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Ethics in corporate Strategy

Various ethical implications may characterize business that involves foreign entrances. By and large, the foreign business culture comprises various attributes that are of necessity highly influential in making choices of entrance into such cultures. For this case however, a conflict on the best way to deal with this case that requires foundations of bribery at the expense of a corporate enterprise that does not allow such unethical principle of bribery calls for adequate modalities in evaluating the most optimal solution to it.

Rejecting to offer the bribery may ultimately lead to loss of the multimillion euro concern. At one level, the bribery behavior is amongst the foundations of business cultures in this foreign country of entrance. The best options would therefore be to way the opportunity cost between losing the contract with the alignment of the no bribery policy or grasp the strong business contract by forgoing the bribery free policy.

Either, the evaluation of the most optimal course to take should perhaps incorporate the utilitarian principle in weighing the relationship between the ethical benefits and losses in the transaction (Daniel, 1996, p. 48) Freeman and Gilbert (1998) argued that corporate strategies should be built on various foundations of ethical reasoning and that ethical perceptions should run concurrently with every corporate strategy. According to them, when ethics and corporate strategies are connoted, the need for developing interdependence and values should come in (P.

4). The ethical parameters in corporate activities are subjective and therefore every move towards making ethical reasoning should involve a framework of relationship between the benefits, harms, principles, values and rules that arise from such possible conflict. Conceptually therefore, the aforementioned case may rationally allow the company to give out the bribe by weighing the corresponding relationship between the benefits and harms that accrue from the same case.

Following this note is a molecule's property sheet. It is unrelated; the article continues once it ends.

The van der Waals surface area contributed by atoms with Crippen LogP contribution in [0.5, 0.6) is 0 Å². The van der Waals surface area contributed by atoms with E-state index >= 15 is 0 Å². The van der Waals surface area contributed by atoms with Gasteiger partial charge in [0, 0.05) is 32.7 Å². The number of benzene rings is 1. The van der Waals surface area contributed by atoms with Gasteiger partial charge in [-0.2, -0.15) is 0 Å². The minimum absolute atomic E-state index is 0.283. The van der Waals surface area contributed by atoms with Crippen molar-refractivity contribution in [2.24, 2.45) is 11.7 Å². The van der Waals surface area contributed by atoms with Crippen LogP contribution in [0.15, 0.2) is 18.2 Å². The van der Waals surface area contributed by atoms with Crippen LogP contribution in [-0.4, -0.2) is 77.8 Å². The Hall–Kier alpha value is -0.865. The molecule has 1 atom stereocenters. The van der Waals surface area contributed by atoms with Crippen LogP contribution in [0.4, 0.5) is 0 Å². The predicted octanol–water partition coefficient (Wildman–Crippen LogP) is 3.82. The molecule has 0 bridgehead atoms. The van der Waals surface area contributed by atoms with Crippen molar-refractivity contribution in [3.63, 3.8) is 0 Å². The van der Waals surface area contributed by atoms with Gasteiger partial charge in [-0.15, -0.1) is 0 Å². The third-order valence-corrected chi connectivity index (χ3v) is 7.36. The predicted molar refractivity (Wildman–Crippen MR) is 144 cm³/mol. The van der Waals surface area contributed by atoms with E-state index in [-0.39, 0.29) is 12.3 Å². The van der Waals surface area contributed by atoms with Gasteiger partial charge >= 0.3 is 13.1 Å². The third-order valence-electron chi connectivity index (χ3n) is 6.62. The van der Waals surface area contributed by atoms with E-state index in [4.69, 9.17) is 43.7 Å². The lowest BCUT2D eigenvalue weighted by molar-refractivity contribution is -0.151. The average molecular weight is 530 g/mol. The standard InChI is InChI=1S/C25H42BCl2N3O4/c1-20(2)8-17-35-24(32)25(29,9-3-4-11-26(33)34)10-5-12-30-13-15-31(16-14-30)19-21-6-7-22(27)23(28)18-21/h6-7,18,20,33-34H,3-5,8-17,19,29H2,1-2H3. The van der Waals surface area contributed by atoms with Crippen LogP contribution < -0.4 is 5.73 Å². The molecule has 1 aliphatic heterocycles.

This is through the approach of corporate social responsiveness which measures that proficiency between the benefits and harms that accrue to the society from any corporate strategy. The nature of the market may sometimes dictate an ethical disconnection occurring between the corporate practices and the codes of ethics that guide the performance of the corporation. However, the choice of an ethical parameter that goes contrary to the principle ethical codes of the corporation should be guided by the interest of acquiring some fundamental benefits that are brought out by the competitive business environment and culture.

Business ethics based on the utilitarian principle argues that the choice of an unethical business motive may be deemed requisite if it serves to bring the interest of benefits to the better part of the population in concern (William, 2004, p. 89) Therefore, since bribery in consultancy services is a concern that brings business success in the highly competitive market, the choice of engaging into bribery would radically accrue some utilitarian benefits. Rationally, the corporation will serve to benefit in its business activities upon engaging in bribery activity.

Elsewhere, a larger population which includes persons form the consumer company will still benefit from the bribery. Additionally, the corporate activities will act to benefit the contemporary society from the provision of its services and products output to the people for consumption. In yet another point of view, it could be argued that the ethical policies of corporations are mainly based on utilitarian concerns which act only in limiting the legal liability of the company.

They are mere objects of accruing favors to the companies from the public by drawing the picture of good appearance and responsibility to the society. However, ethical relations are at times tools that lead to operational deficits to these corporations. (Freeman, 1998, p. 54). Therefore, forgoing this contract would be implied by this phenomenon. Consequently, the corporation should not compromise going into the contract by paying the bribery effect because it yields higher benefit to the society and the company as a whole.

Engaging into this contractual relationship would therefore accrue more benefits even with the bribery effect than forgoing the course and nurturing the ethical responsiveness of not paying this bribery.

Bibliography

Daniel R (1996) Ethics through Corporate Strategy. Oxford, Oxford University Press, pp. 48 Freeman E & Gilbert, R (1998) Corporate Strategy and the Search for Ethics. London, Prentice Hall, pp. 4, 54 William, H (2004) Business Ethics. London, Thomson Wadsworth, pp. 89